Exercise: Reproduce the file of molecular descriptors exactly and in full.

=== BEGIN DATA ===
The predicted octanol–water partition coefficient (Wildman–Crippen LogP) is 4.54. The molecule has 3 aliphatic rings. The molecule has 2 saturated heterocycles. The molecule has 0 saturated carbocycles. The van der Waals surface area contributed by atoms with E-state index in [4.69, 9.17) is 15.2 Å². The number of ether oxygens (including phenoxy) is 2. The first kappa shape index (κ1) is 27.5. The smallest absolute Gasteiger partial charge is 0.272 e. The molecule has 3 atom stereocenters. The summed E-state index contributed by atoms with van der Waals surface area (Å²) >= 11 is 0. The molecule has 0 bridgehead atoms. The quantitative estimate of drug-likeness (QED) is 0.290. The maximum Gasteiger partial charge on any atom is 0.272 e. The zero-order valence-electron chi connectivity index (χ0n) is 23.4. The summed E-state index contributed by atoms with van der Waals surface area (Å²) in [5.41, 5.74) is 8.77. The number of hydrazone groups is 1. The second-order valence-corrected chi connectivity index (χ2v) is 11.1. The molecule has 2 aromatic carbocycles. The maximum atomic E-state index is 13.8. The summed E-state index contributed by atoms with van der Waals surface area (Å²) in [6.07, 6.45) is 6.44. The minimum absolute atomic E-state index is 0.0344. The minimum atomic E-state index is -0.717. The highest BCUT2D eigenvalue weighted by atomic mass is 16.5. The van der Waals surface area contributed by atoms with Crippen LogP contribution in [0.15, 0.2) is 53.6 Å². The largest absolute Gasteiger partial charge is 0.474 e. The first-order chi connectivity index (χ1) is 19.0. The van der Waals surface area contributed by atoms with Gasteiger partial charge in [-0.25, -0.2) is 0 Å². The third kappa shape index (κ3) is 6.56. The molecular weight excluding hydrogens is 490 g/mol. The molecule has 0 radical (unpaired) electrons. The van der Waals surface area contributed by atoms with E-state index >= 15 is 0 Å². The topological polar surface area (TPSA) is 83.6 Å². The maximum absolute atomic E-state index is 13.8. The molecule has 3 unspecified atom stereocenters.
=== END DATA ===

The predicted octanol–water partition coefficient (Wildman–Crippen LogP) is 4.54. The molecule has 3 aliphatic rings. The molecule has 2 saturated heterocycles. The molecule has 0 saturated carbocycles. The van der Waals surface area contributed by atoms with E-state index in [4.69, 9.17) is 15.2 Å². The number of ether oxygens (including phenoxy) is 2. The first kappa shape index (κ1) is 27.5. The smallest absolute Gasteiger partial charge is 0.272 e. The molecule has 3 atom stereocenters. The summed E-state index contributed by atoms with van der Waals surface area (Å²) >= 11 is 0. The molecule has 0 bridgehead atoms. The quantitative estimate of drug-likeness (QED) is 0.290. The maximum Gasteiger partial charge on any atom is 0.272 e. The zero-order valence-electron chi connectivity index (χ0n) is 23.4. The summed E-state index contributed by atoms with van der Waals surface area (Å²) in [5.41, 5.74) is 8.77. The number of hydrazone groups is 1. The second-order valence-corrected chi connectivity index (χ2v) is 11.1. The molecule has 2 aromatic carbocycles. The maximum atomic E-state index is 13.8. The summed E-state index contributed by atoms with van der Waals surface area (Å²) in [6.07, 6.45) is 6.44. The minimum absolute atomic E-state index is 0.0344. The minimum atomic E-state index is -0.717. The highest BCUT2D eigenvalue weighted by atomic mass is 16.5. The van der Waals surface area contributed by atoms with Crippen LogP contribution in [0.15, 0.2) is 53.6 Å². The largest absolute Gasteiger partial charge is 0.474 e. The first-order chi connectivity index (χ1) is 19.0. The van der Waals surface area contributed by atoms with Gasteiger partial charge in [-0.25, -0.2) is 0 Å². The third kappa shape index (κ3) is 6.56. The molecular weight excluding hydrogens is 490 g/mol. The molecule has 0 radical (unpaired) electrons. The van der Waals surface area contributed by atoms with E-state index >= 15 is 0 Å². The topological polar surface area (TPSA) is 83.6 Å². The maximum absolute atomic E-state index is 13.8. The molecule has 3 unspecified atom stereocenters.